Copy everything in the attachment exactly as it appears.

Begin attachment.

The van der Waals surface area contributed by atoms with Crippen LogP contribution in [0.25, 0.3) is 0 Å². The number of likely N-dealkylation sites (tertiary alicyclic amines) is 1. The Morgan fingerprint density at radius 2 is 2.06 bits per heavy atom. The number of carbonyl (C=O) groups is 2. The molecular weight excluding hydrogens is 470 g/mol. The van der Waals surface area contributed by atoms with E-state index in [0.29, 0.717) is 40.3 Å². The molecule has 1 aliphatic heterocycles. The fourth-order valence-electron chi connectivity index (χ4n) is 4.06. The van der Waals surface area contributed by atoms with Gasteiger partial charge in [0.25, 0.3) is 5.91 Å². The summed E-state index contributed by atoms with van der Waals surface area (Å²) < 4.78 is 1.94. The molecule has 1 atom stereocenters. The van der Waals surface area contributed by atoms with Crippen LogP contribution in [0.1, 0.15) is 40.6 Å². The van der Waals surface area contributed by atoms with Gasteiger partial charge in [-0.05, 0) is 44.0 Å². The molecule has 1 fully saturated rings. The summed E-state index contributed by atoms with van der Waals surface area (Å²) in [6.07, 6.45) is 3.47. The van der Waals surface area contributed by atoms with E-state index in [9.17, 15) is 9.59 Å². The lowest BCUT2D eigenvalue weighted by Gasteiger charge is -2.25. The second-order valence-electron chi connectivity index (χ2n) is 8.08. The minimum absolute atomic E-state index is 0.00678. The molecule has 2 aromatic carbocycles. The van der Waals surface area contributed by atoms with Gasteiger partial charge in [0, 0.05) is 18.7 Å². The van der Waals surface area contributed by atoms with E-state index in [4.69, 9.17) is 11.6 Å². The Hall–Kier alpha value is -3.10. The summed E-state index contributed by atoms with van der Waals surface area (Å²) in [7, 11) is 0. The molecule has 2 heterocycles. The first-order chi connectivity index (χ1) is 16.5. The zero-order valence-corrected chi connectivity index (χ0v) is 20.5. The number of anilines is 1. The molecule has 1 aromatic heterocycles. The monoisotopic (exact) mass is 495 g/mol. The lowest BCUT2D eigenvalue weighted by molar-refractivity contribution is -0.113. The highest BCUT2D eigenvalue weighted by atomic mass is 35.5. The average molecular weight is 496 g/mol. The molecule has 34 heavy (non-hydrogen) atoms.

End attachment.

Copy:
The van der Waals surface area contributed by atoms with Crippen LogP contribution in [0.25, 0.3) is 0 Å². The number of likely N-dealkylation sites (tertiary alicyclic amines) is 1. The Morgan fingerprint density at radius 2 is 2.06 bits per heavy atom. The number of carbonyl (C=O) groups is 2. The molecular weight excluding hydrogens is 470 g/mol. The van der Waals surface area contributed by atoms with E-state index in [0.29, 0.717) is 40.3 Å². The molecule has 1 aliphatic heterocycles. The fourth-order valence-electron chi connectivity index (χ4n) is 4.06. The van der Waals surface area contributed by atoms with Gasteiger partial charge in [0.25, 0.3) is 5.91 Å². The summed E-state index contributed by atoms with van der Waals surface area (Å²) < 4.78 is 1.94. The molecule has 1 atom stereocenters. The van der Waals surface area contributed by atoms with Crippen LogP contribution in [0.1, 0.15) is 40.6 Å². The van der Waals surface area contributed by atoms with Gasteiger partial charge in [-0.05, 0) is 44.0 Å². The molecule has 1 fully saturated rings. The summed E-state index contributed by atoms with van der Waals surface area (Å²) in [6.07, 6.45) is 3.47. The van der Waals surface area contributed by atoms with E-state index in [9.17, 15) is 9.59 Å². The lowest BCUT2D eigenvalue weighted by Gasteiger charge is -2.25. The second-order valence-electron chi connectivity index (χ2n) is 8.08. The minimum absolute atomic E-state index is 0.00678. The molecule has 2 aromatic carbocycles. The van der Waals surface area contributed by atoms with Gasteiger partial charge in [0, 0.05) is 18.7 Å². The van der Waals surface area contributed by atoms with E-state index in [4.69, 9.17) is 11.6 Å². The Hall–Kier alpha value is -3.10. The summed E-state index contributed by atoms with van der Waals surface area (Å²) in [7, 11) is 0. The molecule has 2 heterocycles. The first-order chi connectivity index (χ1) is 16.5. The zero-order valence-corrected chi connectivity index (χ0v) is 20.5. The number of anilines is 1. The molecule has 1 aromatic heterocycles. The monoisotopic (exact) mass is 495 g/mol. The lowest BCUT2D eigenvalue weighted by molar-refractivity contribution is -0.113. The highest BCUT2D eigenvalue weighted by atomic mass is 35.5. The average molecular weight is 496 g/mol. The molecule has 34 heavy (non-hydrogen) atoms.